English 1020 Research and Argumentative Writing
October 22nd, 2012
The Shawshank Redemption: Two Thumbs Up!
I believe that The Shawshank Redemption is a remarkable movie, and it certainly gets two thumbs up from me. This film, directed by Frank Darabont in 1994, is based off Stephen King’s Rita Hayworth and Shawshank Redemption, which I strongly suggest you to read as well. After the innocent defendant, Andy Dufresne (Tim Robbins), is found guilty for murdering his wife and her lover, he is sentenced to two life terms without parole at Shawshank Prison located in Maine. While in prison, Dufresne meets a variety of people including, Ellis Boyd ‘Red’ Redding played by the renowned Morgan Freeman. Over the years, Andy and Red develop a close friendship between each other by tarring the roof of the prison together, building a chess set, or having in depth conversations. They also encounter a variety of scenarios with other prisoners or even Warden Norton, played by Bob Gunton. During these scenarios, Dufresne and Red truly get to know each other. Spoiler alert: After all of these situations, Andy Dufresne escapes from Shawshank Prison to arrive in Zihuatanejo, Mexico. Then the finale is when Red breaks parole and finds his friend, Andy. The Shawshank Redemption is an amazing film with extraordinary acting, cinematography, music, and themes.
First off, I want to address the remarkable acting throughout The Shawshank Redemption with Morgan Freeman as Red. Red is one of those characters that everyone should know very well by the end of the movie because he is the kind of guy who can get you things. In the film, Freeman gets to say lines such as, “I’m the man who can get you things, a toothbrush, a bottle of brandy to celebrate your son’s graduation, a bag of reefer (if that’s you’re thing), I can get you damn near anything” (Darabont). With just the tone of his voice, he portrays Red’s character just perfectly, even though Freeman is an African American, and the character Red is an Irishman with red hair in King’s 1982 novel. Freeman easily pulled it off though with his voice for countless scenes and his narration throughout the film, or even lines like, “I’m the only guilty man in Shawshank” (Darabont). But Red isn’t the main character in The Shawshank Redemption; however Andy Dufresne is the main character.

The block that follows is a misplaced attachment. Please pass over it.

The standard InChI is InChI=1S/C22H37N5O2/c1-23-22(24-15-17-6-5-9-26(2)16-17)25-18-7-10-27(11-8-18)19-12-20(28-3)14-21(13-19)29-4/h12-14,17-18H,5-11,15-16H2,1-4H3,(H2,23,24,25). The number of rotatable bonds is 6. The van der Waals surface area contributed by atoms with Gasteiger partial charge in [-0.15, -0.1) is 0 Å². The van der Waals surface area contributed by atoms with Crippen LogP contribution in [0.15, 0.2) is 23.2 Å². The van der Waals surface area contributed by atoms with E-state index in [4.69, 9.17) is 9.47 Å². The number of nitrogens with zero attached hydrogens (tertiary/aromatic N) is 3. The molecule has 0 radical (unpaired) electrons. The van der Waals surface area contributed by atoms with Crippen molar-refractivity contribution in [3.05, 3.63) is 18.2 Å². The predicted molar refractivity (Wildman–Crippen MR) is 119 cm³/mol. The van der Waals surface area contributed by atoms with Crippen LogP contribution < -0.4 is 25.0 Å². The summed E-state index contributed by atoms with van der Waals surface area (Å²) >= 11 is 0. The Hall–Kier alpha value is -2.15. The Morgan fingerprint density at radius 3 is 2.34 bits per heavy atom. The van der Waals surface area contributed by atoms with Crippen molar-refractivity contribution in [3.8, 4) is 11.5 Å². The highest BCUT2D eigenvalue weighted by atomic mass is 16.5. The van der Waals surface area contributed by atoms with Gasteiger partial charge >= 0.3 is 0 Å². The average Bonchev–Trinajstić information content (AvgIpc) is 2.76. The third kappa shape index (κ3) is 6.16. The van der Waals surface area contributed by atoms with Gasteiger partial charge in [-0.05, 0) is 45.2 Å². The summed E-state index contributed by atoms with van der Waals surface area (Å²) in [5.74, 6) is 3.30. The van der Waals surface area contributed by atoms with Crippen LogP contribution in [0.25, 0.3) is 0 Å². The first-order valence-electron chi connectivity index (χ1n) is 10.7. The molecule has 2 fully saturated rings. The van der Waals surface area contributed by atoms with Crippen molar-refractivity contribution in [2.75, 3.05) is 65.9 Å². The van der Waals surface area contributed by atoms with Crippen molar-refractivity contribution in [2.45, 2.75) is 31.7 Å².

The role of Andy Dufresne is played by none other than Tim Robbins. Mr. Robbins portrays Durfresne very vividly from the beginning to the end of this film. Dufresne must encounter some extreme issues while in the prison, and in my opinion most actors wouldn’t be able to represent the role of Andy as well as Tim Robbins does time and time again, be it the fights before a group of fellow inmates rape him all the way to how he teaches countless prisoners high school efficiency in the library Dufresne himself help create. And Maslin agrees with me here as she discusses, “Andy does special fiscal favors for the warden” (Paragraph 7). While in the movie, Robbins says, “You know, the funny thing is, on the outside I was an honest man, straight as an arrow. I had to come to prison to be a crook” (Darabont). Just the tone he uses here is hysterical because it is so very true. Not only was there great acting throughout this movie, but the cinematography.
Cinematography is known as the art or even science of making a movie, and throughout The Shawshank Redemption, one can see endless amounts of art and science. For example, in 2007, Katie Phillips discusses the camera angle from which the guards are shot from, “they are shot from low angles for much of the film to give the impression that they are powerful” (Paragraph 3). And then she will compare that to the angle of the prisoners’ camera appearances by stating, “Conversely, the prisoners are often shot from high angles, sometimes even bird's eye views, to convey their...